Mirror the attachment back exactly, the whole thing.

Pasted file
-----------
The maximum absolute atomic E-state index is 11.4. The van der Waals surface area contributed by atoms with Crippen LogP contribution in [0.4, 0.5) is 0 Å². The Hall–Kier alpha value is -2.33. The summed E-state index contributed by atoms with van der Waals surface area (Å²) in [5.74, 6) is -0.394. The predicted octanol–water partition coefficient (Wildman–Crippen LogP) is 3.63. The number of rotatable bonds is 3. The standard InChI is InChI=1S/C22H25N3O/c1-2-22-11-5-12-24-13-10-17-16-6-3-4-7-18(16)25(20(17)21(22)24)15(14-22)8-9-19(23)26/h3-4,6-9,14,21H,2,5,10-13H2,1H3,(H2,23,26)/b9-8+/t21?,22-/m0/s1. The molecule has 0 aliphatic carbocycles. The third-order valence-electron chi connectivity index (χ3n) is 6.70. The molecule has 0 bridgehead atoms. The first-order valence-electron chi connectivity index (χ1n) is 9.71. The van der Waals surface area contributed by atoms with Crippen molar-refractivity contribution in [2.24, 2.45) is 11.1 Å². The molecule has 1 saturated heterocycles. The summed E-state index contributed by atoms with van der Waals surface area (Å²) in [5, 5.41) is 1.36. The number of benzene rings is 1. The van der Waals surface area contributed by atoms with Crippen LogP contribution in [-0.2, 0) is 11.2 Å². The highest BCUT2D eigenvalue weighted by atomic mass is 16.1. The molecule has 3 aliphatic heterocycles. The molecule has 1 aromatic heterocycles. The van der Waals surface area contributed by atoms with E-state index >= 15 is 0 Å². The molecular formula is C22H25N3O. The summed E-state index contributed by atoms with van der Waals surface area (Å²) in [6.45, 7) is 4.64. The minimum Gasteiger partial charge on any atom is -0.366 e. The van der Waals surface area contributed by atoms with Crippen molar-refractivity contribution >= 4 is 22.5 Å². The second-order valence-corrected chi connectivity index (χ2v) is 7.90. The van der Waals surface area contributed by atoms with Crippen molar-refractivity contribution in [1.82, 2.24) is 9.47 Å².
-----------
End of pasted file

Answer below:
The maximum absolute atomic E-state index is 11.4. The van der Waals surface area contributed by atoms with Crippen LogP contribution in [0.4, 0.5) is 0 Å². The Hall–Kier alpha value is -2.33. The summed E-state index contributed by atoms with van der Waals surface area (Å²) in [5.74, 6) is -0.394. The predicted octanol–water partition coefficient (Wildman–Crippen LogP) is 3.63. The number of rotatable bonds is 3. The standard InChI is InChI=1S/C22H25N3O/c1-2-22-11-5-12-24-13-10-17-16-6-3-4-7-18(16)25(20(17)21(22)24)15(14-22)8-9-19(23)26/h3-4,6-9,14,21H,2,5,10-13H2,1H3,(H2,23,26)/b9-8+/t21?,22-/m0/s1. The molecule has 0 aliphatic carbocycles. The third-order valence-electron chi connectivity index (χ3n) is 6.70. The molecule has 0 bridgehead atoms. The first-order valence-electron chi connectivity index (χ1n) is 9.71. The van der Waals surface area contributed by atoms with Crippen molar-refractivity contribution in [2.24, 2.45) is 11.1 Å². The molecule has 1 saturated heterocycles. The summed E-state index contributed by atoms with van der Waals surface area (Å²) in [5, 5.41) is 1.36. The number of benzene rings is 1. The van der Waals surface area contributed by atoms with Crippen LogP contribution in [-0.2, 0) is 11.2 Å². The highest BCUT2D eigenvalue weighted by atomic mass is 16.1. The molecule has 3 aliphatic heterocycles. The molecule has 1 aromatic heterocycles. The van der Waals surface area contributed by atoms with E-state index >= 15 is 0 Å². The molecular formula is C22H25N3O. The summed E-state index contributed by atoms with van der Waals surface area (Å²) in [6.45, 7) is 4.64. The minimum Gasteiger partial charge on any atom is -0.366 e. The van der Waals surface area contributed by atoms with Crippen molar-refractivity contribution >= 4 is 22.5 Å². The second-order valence-corrected chi connectivity index (χ2v) is 7.90. The van der Waals surface area contributed by atoms with Crippen molar-refractivity contribution in [1.82, 2.24) is 9.47 Å².